By Patricia Boccadoro
VERBIER, SWITZERLAND, 17
August 2006—With an ambitious programme of 46 concerts over a 17-day
period, there were moments of magic and surprises at this year's Verbier
Festival and Academy, but these did not always come where expected.
Programmes put together at the last minute were the ones that caused the
most excitement, and whereas discoveries have been part of Martin
Engstroem's policy for several years now, not even he could have foreseen
the complicity that sprung up between the British trumpeter, Cameron Todd, super-star pianist Evgeny Kissin,
and the charismatic Italian conductor, Gianandrea Noseda, who arrived, "en
catastrophe" as the French say, to replace Yuri Temirkanov, and who had
to be driven straight back to Italy after the concert.
The overture, Guiseppe Verdi's La Forza del Destino,
magnificently interpreted by the UBS Verbier Festival Orchestra, followed
by Evgeny Kissin's sumptuous rendering of Schumann's Concerto for Piano
and Orchestra in A Minor op. 54, both conducted by Noseda, set the tone
for the evening.
Noseda, conductor of the B.B.C. Philharmonic, was the first non-Russian
to have been appointed chief guest conductor of the Mariinsky of
Saint-Petersburg, and the fact he has made Russian music his speciality
was immediately apparent in the two Shostakovitch pieces which formed the
second part of the concert The Russian composer's Concerto for
Piano, Trumpet and String Orchestra was stupendous, with an
appreciative audience dancing up and down on its feet, stamping and
roaring its approval. Noseda's work, over just two to three days with
the talented UBS Verbier Orchestra, was astounding. This was a hard
act to follow.
A theatrical Misha Maisky, complete with flashing diamond
pendant, was last on the programme. His mane of shoulder-length flamboyant
white curls, which he shook all which ways through his piece, and his
little white, grey and black beard, combed in vertical stripes to match
his silken top-coat, distracted from his music. Shostakovitch's
Concerto for Cello and Orchestra No 1 in E Flat Major op. 107, a difficult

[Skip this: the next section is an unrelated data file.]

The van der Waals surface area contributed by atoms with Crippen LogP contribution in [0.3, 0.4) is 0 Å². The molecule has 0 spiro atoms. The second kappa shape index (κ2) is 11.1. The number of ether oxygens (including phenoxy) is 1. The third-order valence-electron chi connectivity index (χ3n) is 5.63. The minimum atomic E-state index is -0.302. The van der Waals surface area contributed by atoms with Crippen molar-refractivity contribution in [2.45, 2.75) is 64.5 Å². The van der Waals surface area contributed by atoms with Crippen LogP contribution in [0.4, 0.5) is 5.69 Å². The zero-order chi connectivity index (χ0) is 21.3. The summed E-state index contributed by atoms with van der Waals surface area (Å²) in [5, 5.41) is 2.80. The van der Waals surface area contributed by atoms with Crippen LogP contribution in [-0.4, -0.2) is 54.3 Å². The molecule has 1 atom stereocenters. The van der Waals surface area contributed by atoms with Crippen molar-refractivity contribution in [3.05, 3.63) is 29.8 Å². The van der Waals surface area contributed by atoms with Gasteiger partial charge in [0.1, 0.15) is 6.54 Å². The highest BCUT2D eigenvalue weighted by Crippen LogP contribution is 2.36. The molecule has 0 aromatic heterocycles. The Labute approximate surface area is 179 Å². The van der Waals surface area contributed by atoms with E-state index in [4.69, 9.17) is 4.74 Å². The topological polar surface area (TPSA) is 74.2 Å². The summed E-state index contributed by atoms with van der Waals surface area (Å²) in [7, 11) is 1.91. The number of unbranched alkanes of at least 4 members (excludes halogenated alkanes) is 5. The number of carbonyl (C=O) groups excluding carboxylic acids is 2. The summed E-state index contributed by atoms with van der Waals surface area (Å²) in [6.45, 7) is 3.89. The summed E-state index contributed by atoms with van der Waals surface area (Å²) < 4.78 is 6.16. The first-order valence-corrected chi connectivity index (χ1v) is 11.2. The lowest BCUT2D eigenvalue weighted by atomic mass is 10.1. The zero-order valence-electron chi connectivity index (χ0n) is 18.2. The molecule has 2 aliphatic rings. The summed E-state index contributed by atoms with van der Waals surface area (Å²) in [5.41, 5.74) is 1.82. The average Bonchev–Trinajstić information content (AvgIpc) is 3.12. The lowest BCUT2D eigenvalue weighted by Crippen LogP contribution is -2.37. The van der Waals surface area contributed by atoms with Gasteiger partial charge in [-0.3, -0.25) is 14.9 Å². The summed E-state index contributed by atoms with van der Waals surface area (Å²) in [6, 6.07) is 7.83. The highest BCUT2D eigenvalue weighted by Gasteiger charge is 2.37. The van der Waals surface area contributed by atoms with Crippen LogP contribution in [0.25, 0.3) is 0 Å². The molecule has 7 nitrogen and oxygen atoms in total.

piece at the best of times, was a bit of a let-down.
a tribute to the centenary of Shostakovitch's birth, September 1906, was
given the following day with an afternoon of reminiscences by Rodion
Shchedrin, Russia's most important living composer. Accompanied by his
wife, the ballerina Maya
Plisetskaya, he spoke of the man he had known since the age of 9; his
father had been the composer's secretary.
"Shostakovitch became a world-renowned figure after writing his first
symphony at 19, and was both privileged and successful until 1936",
Shchedrin said. "Then, although many of his family members were imprisoned
or shot, plus anyone who knew them, he was left alone in his flat, but
from 1942, he again enjoyed tremendous popularity, dividing his life
between composing and playing the piano. He was never sent to the goulag
as rumour has it."
"One day we were driving along together in the car when he turned to me
and said, 'I've just written a new opera'. He'd composed it in his head.
But he'd been thinking about it for a very long time. He would write
incredibly quickly, never in pencil, always in ink. He was my God. I think
it's true to say, too, that the restrictions imposed on us stimulated our
creativity; it's harder when you have complete freedom."
"Composing", Shchedrin continued, "is 10% talent and 90% work. It's
putting thoughts down in a disciplined way, but composers in Russia have a
far more difficult life now. Before, musicians were state-sponsored;
Shostakovitch's gifts were recognised and all his works were performed in
his lifetime. Now, there are many interesting composers in Saint
Petersburg where I teach, but there is no money to perform new works.
Nobody can pay the orchestra or the conductor or hire a place to play
Unfortunately, Schedrin's Carmen Suite after Bizet, his
re-arrangement of airs from Carmen, and programmed at Verbier had
to be cancelled. It was a work that he had begun for his wife in a